Readers Write: Congress ignores calls for tax reform; Political families teach service

Letters to the Editor for the weekly print issue of May 14, 2012: The responsibility for long-term fixes to the tax code rests with the US Congress, but the code has increased by 13,564 over the past eight years. Political families aren't un-American dynasties; they're examples of service.

Congress ignored calls for tax reform

The April 16 cover story, "The IRS code talker," initially instilled great hope for a much needed simplification of our federal income tax code, since the National Taxpayer Advocate, Nina Olson, was described in the following terms:

1. "She has been a consistent crusader in particular for simplifying the federal tax code...."

2. "Perhaps Olson's most basic message over the years has been the need for tax simplification."

Upon reading the article further, however, I learned that Ms. Olson has held this job for 11 years, and that during this time the number of pages contained in the US tax code has not decreased, but has increased dramatically (by 13,564 pages in just the past eight years).

The responsibility for long-term fixes to the tax code rests with the US Congress, before which Olson regularly testifies. Apparently, for the past 11 years, Congress has effectively ignored the "most basic message" of Olson and her staff of 2,000.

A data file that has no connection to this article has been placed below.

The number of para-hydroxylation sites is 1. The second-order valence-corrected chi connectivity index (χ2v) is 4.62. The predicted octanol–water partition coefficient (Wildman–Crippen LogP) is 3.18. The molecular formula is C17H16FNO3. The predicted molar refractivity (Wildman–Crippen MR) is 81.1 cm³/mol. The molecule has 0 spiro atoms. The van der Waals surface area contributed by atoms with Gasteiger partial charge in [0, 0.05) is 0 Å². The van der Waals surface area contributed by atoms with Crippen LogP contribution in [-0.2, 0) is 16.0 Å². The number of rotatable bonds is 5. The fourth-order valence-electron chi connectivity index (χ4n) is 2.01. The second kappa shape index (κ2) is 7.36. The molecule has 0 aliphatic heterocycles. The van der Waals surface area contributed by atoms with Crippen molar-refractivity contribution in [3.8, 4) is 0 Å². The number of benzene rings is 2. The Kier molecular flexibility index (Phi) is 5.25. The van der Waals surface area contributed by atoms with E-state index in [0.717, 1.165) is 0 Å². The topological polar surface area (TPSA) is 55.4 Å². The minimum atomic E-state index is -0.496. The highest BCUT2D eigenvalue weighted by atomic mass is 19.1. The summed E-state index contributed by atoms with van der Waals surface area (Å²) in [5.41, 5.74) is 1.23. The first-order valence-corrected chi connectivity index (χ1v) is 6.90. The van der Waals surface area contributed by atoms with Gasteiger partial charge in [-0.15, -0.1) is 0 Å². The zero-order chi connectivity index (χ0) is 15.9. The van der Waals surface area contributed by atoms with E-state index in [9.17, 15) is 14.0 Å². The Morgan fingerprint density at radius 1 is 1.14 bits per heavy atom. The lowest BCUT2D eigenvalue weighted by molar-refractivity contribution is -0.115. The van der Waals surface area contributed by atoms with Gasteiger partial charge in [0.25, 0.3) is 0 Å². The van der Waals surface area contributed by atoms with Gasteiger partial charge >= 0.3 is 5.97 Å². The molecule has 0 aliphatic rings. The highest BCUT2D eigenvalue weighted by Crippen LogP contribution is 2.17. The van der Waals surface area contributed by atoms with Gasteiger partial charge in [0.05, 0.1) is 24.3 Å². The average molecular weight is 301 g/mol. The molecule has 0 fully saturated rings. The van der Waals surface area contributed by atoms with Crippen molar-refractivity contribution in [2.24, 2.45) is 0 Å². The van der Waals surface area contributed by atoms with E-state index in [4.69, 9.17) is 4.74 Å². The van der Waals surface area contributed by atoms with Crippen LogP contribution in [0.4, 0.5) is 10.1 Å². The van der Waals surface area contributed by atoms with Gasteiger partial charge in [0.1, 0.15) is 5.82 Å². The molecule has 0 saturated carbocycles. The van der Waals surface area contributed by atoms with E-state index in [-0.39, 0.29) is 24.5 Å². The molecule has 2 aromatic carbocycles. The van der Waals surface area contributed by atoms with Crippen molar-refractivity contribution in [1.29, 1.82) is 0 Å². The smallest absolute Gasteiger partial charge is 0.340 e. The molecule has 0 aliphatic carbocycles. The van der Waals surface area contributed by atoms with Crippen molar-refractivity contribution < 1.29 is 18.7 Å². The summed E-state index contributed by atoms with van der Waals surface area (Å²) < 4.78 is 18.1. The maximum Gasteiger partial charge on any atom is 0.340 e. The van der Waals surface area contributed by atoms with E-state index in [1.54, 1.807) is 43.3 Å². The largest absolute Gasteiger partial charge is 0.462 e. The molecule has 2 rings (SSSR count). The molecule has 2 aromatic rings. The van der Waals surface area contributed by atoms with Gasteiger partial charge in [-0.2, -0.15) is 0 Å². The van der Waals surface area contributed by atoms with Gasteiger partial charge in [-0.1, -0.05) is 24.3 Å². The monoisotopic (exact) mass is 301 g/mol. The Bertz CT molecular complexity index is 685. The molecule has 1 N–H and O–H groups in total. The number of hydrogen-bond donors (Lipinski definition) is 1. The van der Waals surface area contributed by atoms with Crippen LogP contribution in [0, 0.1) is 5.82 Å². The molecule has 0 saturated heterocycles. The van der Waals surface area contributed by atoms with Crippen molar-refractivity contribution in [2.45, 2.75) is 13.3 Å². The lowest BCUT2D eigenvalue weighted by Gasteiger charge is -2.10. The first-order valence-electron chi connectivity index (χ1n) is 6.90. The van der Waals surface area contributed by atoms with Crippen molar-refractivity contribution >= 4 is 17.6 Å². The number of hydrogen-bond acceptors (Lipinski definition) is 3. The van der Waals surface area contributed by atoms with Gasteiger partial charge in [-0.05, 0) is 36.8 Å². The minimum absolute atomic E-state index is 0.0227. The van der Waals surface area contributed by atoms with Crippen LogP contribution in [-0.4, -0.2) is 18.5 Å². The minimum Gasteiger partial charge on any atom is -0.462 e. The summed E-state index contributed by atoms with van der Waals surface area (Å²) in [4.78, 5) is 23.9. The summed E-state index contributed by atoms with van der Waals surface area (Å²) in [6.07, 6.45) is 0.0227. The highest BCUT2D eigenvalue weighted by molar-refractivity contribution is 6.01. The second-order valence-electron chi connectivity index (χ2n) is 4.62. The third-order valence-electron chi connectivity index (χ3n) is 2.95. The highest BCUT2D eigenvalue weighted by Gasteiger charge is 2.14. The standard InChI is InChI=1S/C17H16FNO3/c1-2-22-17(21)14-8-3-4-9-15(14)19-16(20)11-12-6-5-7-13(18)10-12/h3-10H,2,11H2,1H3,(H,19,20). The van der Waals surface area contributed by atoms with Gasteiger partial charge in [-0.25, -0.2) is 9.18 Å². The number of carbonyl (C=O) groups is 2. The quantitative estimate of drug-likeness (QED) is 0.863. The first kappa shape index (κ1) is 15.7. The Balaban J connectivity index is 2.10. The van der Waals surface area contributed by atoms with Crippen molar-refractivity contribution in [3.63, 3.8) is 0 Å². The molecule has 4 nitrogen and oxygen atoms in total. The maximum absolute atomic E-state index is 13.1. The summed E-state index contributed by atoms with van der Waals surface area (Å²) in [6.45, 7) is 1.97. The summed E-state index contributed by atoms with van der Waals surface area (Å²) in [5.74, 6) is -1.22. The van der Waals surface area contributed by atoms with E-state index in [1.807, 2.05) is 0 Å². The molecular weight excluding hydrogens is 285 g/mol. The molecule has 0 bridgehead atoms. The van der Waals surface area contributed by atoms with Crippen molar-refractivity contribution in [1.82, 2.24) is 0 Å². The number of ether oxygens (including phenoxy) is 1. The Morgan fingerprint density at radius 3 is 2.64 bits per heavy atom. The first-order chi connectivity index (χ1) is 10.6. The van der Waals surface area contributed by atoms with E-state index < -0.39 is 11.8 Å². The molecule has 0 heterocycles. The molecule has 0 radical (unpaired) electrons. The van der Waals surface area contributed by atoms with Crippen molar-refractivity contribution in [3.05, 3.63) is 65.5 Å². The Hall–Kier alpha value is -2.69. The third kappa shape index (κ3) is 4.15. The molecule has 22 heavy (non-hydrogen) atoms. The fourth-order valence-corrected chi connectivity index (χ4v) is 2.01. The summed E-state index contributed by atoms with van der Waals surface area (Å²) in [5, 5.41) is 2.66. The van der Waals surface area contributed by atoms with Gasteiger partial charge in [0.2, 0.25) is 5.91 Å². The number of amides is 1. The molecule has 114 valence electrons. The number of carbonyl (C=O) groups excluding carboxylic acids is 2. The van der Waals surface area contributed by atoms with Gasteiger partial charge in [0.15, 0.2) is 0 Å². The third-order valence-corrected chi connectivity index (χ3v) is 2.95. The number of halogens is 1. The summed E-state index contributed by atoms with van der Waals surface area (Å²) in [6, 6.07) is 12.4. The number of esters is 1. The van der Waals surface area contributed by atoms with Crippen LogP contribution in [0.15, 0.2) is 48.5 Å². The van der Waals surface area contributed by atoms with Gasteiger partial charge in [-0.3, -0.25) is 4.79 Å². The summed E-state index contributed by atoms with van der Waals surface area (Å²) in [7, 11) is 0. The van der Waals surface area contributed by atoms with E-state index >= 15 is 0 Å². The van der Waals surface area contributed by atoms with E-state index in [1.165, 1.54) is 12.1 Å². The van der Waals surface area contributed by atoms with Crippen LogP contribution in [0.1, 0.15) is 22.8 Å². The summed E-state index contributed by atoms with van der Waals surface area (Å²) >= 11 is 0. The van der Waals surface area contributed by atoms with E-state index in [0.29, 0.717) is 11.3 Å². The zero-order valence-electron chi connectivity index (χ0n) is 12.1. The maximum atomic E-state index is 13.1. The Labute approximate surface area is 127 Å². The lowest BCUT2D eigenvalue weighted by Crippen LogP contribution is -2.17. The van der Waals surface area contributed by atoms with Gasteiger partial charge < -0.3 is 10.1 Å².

Although not intended, this cover story makes the prospect of meaningful income tax reform appear very bleak indeed.

Joseph M. Hall

Issaquah, Wash.

Political families teach service

In his April 16 commentary, "Kennedy and Bush families are never far from politics," Walter Rodgers makes some good points about political families. But I think he missed the fact that family background is an entry point to politics that can also work well – at all levels of government.

Examples abound of children following their parents into elected positions at the federal, state, city, and local level. When I briefly lived in the county seat of a rural county in Ohio (pop. 500), I met a young secretary at the hospital where I worked who was only in her early 20s but had already been elected the town clerk, following in the footsteps of other members of her family.

This is a time-honored way of entering public service, and I have to think that learning how to "serve" from one's own family is a good thing for this country.

Not all family traditions are bad.

Robert Mohrman

Portland, Ore.

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